What overall conclusions can be drawn about the society depicted in the story "Harrison Bergeron"? [Consider how people must function and what has become "normal."]

Expert Answers

Want to remove ads?

Get ad-free questions with an eNotes 48-hour free trial.

Try It Free No Thanks
mwestwood eNotes educator| Certified Educator

The society of Kurt Vonnegut's short story is one of forced equality, an equality that diminishes talent, intelligence, and beauty. Individuality exists no longer.

With the use of technical manipulation and the addition of three amendments to the Constitution, everyone is now "finally equal." But, it is an equality in mediocrity. For, Diana Moon Glampers, the Handicapper General to whom Hazel Bergeron bears a strong resemblance, is the standard. In fact, as Hazel talks to her husband George, she remarks, "I think I'd make a good Handicapper General," and her husband responds, "Good as anybody else."

For those like George Bergeron and especially his son Harrison, as well as the pretty ballerinas, mandatory handicaps and masks serve to equalize their looks if they are prettier or their brains are keener. For instance, George must wear forty-seven pounds of bird shot around his neck. When he has certain thoughts, a twenty-one-gun salute fires in his head. The Bergeron's son, Harrison, is only fourteen, but he has been put into prison for plotting to overthrow the government. His creativity has, unfortunately, been channeled into revolutionary activities because his natural aptitudes have not been fostered. Stymied as he has been, Harrison also has to tote a plethora of handicaps.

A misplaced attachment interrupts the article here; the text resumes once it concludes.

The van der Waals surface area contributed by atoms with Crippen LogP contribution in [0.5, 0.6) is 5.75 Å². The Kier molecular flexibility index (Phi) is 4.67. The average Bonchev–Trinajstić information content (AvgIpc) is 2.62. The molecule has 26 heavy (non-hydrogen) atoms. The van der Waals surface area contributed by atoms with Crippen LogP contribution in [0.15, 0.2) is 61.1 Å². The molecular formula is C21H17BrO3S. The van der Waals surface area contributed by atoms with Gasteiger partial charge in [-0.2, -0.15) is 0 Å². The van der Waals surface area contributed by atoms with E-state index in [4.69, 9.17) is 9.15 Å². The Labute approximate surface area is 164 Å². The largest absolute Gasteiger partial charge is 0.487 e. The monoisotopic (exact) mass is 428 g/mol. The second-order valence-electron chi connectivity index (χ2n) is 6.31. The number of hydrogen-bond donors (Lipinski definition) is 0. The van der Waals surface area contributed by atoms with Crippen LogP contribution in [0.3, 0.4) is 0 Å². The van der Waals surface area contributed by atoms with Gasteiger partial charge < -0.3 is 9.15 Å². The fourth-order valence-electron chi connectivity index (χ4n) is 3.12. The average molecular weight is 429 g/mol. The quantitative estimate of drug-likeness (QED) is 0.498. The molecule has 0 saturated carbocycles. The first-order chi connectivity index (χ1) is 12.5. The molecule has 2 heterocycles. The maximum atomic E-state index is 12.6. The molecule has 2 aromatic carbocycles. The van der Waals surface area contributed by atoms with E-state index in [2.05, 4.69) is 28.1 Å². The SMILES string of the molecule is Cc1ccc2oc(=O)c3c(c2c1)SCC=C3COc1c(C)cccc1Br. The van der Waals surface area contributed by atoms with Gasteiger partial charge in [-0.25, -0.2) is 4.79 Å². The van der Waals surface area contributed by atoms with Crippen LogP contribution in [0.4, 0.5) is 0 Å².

This forced equality and oppressive prison sentence has caused Harrison to rebel. When he comes to the television station, he attempts to free the beautiful ballerina that he makes his empress. Together they "leaped like deer on the moon." Ironically, it is Diana Moon Glampers who fires a double-barreled ten-gauge shotgun, killing them, and making them equal again.

While all this occurs, the television goes off in the Bergeron home, and it blacks out whenever something happens to someone. This technology is numbing, and distracting, rather than intellectually stimulating.  


Read the study guide:
Harrison Bergeron

Access hundreds of thousands of answers with a free trial.

Start Free Trial
Ask a Question